Google Report Shows 'Reverse Warrants' Are Swiftly Becoming Law Enforcement's Go-To Investigative Tool
from the Pokemon-Go,-but-for-cops dept
Thanks to its never-ending collection of location data, Google has become a prime target for law enforcement investigators. Using so-called “reverse warrants,” investigators ask Google to turn over information for all devices in a geofenced area, with the hope of working their way backward from these data points to actual criminal suspects.
They’re called “warrants” but they can’t possibly be supported by probable cause. Treating everyone in the area of a suspected crime as a criminal suspect until things can be sorted out inverts this concept. And the government isn’t always honest with courts about how many innocent people these “reverse warrants” can ensnare. Fortunately, we’ve seen some courts engage in more active reviews of these requests, which has led to a few notable rejections.
Google has released some details [PDF] on reverse warrants, which show they’re an increasingly-popular option for law enforcement agencies. Zack Whittaker breaks down the data for TechCrunch.
The figures, published Thursday, reveal that Google has received thousands of geofence warrants each quarter since 2018, and at times accounted for about one-quarter of all U.S. warrants that Google receives. The data shows that the vast majority of geofence warrants are obtained by local and state authorities, with federal law enforcement accounting for just 4% of all geofence warrants served on the technology giant.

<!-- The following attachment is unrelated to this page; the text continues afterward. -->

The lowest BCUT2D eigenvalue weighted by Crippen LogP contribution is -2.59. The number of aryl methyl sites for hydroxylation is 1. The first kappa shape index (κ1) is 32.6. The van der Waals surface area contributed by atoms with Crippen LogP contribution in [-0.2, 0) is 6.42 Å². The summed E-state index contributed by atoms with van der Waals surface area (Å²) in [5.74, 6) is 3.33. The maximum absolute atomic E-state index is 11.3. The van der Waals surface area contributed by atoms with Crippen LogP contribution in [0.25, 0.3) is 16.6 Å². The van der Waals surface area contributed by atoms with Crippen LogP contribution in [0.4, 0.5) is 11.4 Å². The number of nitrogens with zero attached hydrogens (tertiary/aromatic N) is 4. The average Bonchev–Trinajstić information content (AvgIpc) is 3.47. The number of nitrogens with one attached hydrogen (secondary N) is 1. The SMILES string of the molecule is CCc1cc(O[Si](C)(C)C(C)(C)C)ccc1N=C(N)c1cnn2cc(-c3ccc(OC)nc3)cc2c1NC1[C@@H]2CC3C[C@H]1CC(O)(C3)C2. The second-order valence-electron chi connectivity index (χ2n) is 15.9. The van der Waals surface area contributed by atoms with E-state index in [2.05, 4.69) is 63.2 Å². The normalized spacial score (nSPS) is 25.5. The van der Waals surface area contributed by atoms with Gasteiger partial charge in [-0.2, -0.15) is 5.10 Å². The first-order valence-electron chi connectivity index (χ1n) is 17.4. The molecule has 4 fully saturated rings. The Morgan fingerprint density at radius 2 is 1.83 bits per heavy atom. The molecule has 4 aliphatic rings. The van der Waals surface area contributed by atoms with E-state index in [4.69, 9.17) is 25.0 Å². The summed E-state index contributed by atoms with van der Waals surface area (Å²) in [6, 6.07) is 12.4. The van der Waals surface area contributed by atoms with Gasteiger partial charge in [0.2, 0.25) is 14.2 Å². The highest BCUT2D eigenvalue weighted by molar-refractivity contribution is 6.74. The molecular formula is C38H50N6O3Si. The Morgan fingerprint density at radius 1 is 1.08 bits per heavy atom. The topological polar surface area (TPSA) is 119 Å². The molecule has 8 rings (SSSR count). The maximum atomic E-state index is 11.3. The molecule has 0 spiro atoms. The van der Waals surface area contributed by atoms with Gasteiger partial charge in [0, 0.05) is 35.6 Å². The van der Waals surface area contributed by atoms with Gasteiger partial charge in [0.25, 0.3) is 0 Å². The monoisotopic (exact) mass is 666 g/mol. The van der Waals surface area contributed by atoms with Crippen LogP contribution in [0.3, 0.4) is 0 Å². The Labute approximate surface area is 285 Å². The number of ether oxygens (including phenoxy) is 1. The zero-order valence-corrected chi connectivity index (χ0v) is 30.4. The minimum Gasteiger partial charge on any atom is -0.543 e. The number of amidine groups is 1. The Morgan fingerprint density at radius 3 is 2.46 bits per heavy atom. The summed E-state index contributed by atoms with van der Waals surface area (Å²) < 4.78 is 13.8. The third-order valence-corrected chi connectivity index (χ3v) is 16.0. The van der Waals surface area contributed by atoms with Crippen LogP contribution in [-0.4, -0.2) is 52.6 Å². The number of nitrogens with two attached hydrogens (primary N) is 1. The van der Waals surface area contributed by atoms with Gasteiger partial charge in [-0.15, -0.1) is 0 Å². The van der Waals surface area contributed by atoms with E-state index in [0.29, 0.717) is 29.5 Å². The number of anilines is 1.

According to the data, Google received 982 geofence warrants in 2018, 8,396 in 2019 and 11,554 in 2020. But the figures only provide a small glimpse into the volume of warrants received and did not break down how often it pushes back on overly broad requests.
Well, every request could be considered “overly broad,” seeing as the only probable cause used is the presumption that it’s probable Google has the data investigators are looking to obtain. Crimes that occur in heavily trafficked areas or during daylight hours produce the biggest haystacks, increasing the odds of someone being wrongly arrested for literally being in the wrong place at the wrong time.
They’re also overly broad in the sense that they make the assumption that the criminal suspect would be carrying a device utilizing Google location services. And they tend to gloss over the fact that this location data isn’t nearly as accurate as cell site location data, which means there’s just as much of a chance for a false negative as there is for a false positive.
But, if this report is any indication, geofence warrants aren’t going away. It’s up to legislators to change that. And until legislators are willing to ban or restrict use of these warrants, it’s up to the courts to thoroughly vet these requests that burden hundreds of people with a presumption of guilt until the thousands of data points gathered by a third party can exonerate them.